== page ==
I’m always delighted to see something English on a bar’s wine list. I’m even more excited when the list extends beyond a token offering of English fizz and provides a meaningful selection of home-grown wines. So, as I stared down at a list of 31 different English wines, I was understandably ecstatic. This was my first visit to the English Vine, and I can already tell I’m going to have a great time.
Competition is fierce amongst wine bars in London and establishments have increasingly focussed on specific niches – be they certain regions or trends like “natural” winemaking – to set themselves apart from the pack. The English Vine, however, is the first bar to focus entirely on English and Welsh made wine.
Even as a certified English wine nerd, I was blown away by the choice on offer. The list features producers up and down the country, big and small. There are wines I know and love, wines I’ve been meaning to try for ages, and even a couple of entirely unfamiliar names. The English Vine also offers an impressive selection of still whites and reds, in addition to the fizz we all know and love. What’s best: many are available by the glass, and the menu prominently advertises flights of sparkling, white and red. Clearly, I had my work cut out for me. Being nothing but a consummate professional, I rolled up my sleeves and got down to it.
My companion and I began with a glass of sparkling. I choose the Harrow & Hope Blanc de Noir from Marlow in Buckinghamshire. It offers all the concentration and character you’d expect from Pinot Noir, with buckets of red berry and pastry flavours. My companion opts for the less-conventional Fitz Sparkling Wine, a Charmat-method blend including Chardonnay and Seyval Blanc from Sussex. It’s fruitier than mine, with lots of pear, stone fruit and floral aromas and slightly lower acidity, making it feel rounder. Imagine a slightly richer Prosecco.
Appetites thoroughly whetted, we move on to the still wine. We’re at a loss as to which whites to choose when our friendly and enthusiastic server, Elisabeth, steps in to recommend a flight, solving our dilemma. Our highlights are the Three Choirs “Willowbrook” from Gloucestershire, an off-dry, aromatic blend that tastes of Turkish Delight; and London’s very own Forty Hall Ortega which offers a potent mix of orange, honeysuckle and minerality. They remind me of a Gewürztraminer and Riesling, respectively.
As we agonise over the which reds to try, we’re introduced to Neil, who set up the English Vine as a pop-up to celebrate the quality and diversity of winemaking in the UK. It’s clearly been a success: it’s a frigid Wednesday evening when we visit, and the bar is almost full. It isn’t difficult to see why: the eye-catching signage, featuring a raised fist clutching a bunch of grapes, stands out even on the Shoreditch’s busy Great Eastern Street.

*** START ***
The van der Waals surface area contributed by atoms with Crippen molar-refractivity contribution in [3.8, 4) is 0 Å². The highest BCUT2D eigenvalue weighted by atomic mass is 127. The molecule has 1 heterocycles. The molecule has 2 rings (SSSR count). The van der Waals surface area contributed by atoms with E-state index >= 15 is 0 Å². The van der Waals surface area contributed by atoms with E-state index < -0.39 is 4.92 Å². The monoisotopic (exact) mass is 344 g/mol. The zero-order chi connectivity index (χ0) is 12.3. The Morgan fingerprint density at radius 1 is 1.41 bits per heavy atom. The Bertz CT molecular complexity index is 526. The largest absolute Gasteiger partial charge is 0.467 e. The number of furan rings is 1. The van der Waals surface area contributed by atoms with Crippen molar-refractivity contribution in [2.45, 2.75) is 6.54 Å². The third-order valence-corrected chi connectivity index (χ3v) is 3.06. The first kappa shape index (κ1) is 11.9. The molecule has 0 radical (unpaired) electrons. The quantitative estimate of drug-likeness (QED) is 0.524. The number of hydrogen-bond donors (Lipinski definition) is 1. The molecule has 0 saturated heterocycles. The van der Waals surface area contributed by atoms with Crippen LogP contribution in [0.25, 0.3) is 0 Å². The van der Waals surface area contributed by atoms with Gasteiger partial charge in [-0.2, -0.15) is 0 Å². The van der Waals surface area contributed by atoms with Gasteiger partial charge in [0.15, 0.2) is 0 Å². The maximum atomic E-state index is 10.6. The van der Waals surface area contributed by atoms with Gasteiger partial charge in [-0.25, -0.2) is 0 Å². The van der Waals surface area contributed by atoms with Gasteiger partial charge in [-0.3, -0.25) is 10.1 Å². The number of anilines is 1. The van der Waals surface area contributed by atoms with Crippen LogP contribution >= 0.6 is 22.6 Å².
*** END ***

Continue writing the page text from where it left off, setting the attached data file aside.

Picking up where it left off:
Since opening, Neil has held a range of tastings and supper clubs, often pitching English wine against the best from the rest of the world. One of English wine’s greatest challenges will be to get that first glass into the hands of consumers, who enjoy an unparalleled selection of well-made, competitively priced wine from elsewhere. But this is the ideal environment to make that happen. Neil explains that most of the customers are walk-ins, many completely unaware of what home-grown wine has to offer. It’s a fun, informal atmosphere that would put even the most wine-averse punter at ease.
Finally, with Neil’s help, we select the reds. First up, is Three Choirs’ “Ravens Hill”, a vibrant, juicy, light-bodied blend of Regent, Rondo and Triomphe. Then, Will Davenport’s “Diamond Fields”, a pleasantly complex Pinot Noir with all the depth of a red Burgundy. We finish with a Cabernet Noir made by Blackbook, an urban winery in Battersea. It was pleasantly tannic with lovely freshness and excellent intensity of flavour that points to promising ageing potential.
The evening I spent at the English Vine is not one I’ll forget soon. The wine on offer underlined the diversity of wine made at home. We don’t just make world class fizz, but a range of cool-climate still wine from zippy Bacchus to aromatic Ortega, juicy red blends and surprisingly full-bodied Loire Valley stand-ins like Cab Noir. Initially, I was sceptical that an all-English wine bar could work, but I was happy to be proved wrong by Neil and team.
Sadly, like all pop-ups, the English Vine has come and gone. But, with plans for something more permanent already in the works, it won’t be too long before we can all enjoy a glass or two!
Additional photos with thanks to The English Vine.